August 2010: JET Effect Spotlight


This month we will be hearing from Eric Liebman, a second year JET from Shimane prefecture. Eric and his JTE Kada-san recently started a nighttime Eiwa-kaiwa (英和会話).

‘I felt it was an unmet demand’ Eric comments, ‘it provides an outlet for language and cultural exchange’.

Too often, it is easy for ALTs particularly, to get completely bogged down with the idea that we are here to help children. We are all committed to our school work and students, and feel this is the only cultural interaction that we are expected to provide. However, what makes us JETs and not private ALTs and CIRs is that we should be committed to internationalization on as many levels as possible. Eric’s Eiwa-kaiwa is a perfect opportunity for that. ‘The participants are JTEs, other co-workers who want to try English
or meet people, ALTs, CIRs, friends; anyone who has an interest in the penumbra between English and Japanese and the related cultures’ Eric explains, ‘we provide a different kind of conversation group and forum, to add some variety. Our event has no rules, no structure’. It sounds like Eric’s event is very easy to organize. Eric’s advice is ‘just go ahead and plan something. Make sure that the interested parties are notified or invited. We use Facebook to get the word out.’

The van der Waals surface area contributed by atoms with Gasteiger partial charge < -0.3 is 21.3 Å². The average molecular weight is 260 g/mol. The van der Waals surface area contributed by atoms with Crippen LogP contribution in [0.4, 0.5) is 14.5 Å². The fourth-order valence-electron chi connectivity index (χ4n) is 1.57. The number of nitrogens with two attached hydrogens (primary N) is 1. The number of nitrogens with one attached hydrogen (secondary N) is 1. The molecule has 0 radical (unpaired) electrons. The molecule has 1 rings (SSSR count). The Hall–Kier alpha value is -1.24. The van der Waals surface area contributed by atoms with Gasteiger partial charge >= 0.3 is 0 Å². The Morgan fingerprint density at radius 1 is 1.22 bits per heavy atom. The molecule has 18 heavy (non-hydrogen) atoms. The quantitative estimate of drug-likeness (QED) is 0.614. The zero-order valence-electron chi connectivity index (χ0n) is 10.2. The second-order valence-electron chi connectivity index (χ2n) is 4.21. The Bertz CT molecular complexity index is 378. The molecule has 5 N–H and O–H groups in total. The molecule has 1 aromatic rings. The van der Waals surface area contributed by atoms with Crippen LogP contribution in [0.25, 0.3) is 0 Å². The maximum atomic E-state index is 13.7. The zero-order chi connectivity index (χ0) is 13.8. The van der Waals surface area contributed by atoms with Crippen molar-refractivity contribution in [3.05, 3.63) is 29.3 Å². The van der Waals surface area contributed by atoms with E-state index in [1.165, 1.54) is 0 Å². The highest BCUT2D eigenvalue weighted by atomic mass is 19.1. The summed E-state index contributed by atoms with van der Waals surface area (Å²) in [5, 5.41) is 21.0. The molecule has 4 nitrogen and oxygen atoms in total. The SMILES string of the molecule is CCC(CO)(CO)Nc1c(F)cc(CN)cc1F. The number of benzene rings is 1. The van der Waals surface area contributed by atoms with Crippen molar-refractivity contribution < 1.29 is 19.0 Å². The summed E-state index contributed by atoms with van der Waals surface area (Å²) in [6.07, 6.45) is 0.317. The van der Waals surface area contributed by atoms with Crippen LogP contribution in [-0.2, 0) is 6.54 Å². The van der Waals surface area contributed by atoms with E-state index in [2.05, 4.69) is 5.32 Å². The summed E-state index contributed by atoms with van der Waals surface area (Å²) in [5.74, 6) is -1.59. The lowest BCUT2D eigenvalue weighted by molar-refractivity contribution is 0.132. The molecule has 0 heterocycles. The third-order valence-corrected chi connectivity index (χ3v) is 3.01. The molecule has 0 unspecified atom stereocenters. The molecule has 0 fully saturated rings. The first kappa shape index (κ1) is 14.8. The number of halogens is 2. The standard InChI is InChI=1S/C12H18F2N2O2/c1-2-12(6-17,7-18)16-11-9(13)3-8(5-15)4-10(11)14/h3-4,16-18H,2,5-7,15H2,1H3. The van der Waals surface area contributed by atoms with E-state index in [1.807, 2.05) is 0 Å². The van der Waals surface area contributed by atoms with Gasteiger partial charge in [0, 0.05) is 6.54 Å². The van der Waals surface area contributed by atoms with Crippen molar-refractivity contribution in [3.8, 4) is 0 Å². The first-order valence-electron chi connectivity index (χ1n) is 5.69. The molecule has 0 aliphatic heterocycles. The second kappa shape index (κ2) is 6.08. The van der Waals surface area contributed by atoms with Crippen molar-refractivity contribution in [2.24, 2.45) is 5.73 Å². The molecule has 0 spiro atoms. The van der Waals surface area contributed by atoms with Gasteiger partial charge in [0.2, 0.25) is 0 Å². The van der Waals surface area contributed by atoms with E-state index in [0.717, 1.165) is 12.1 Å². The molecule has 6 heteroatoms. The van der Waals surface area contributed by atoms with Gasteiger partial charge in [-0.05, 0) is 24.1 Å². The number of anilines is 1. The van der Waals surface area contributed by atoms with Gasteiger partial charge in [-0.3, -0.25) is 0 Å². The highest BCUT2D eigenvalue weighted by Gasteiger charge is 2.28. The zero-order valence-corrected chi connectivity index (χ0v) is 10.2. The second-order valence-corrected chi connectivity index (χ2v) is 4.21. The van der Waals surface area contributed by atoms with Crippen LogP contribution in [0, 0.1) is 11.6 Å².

This is true of all events that are a connection between the Japanese and JET communities. Getting the word out to everyone who is interested is extremely important. When originally gauging interest in your event, ask people the most convenient way to contact them – many Japanese people would rather use their keiteis than their email address for example.

Lastly, a final word. Remember, as JETs we are here to promote internationalization and cultural interaction but this doesn’t have to be all one way. As Eric says, he has one rule, ‘just let’s enjoy English and Japanese. I name my event ‘eiwa-kaiwa’ to emphasize that it’s not a forum solely for the learning of English; it’s a forum for any sort of exchange between English and Japanese language and culture.’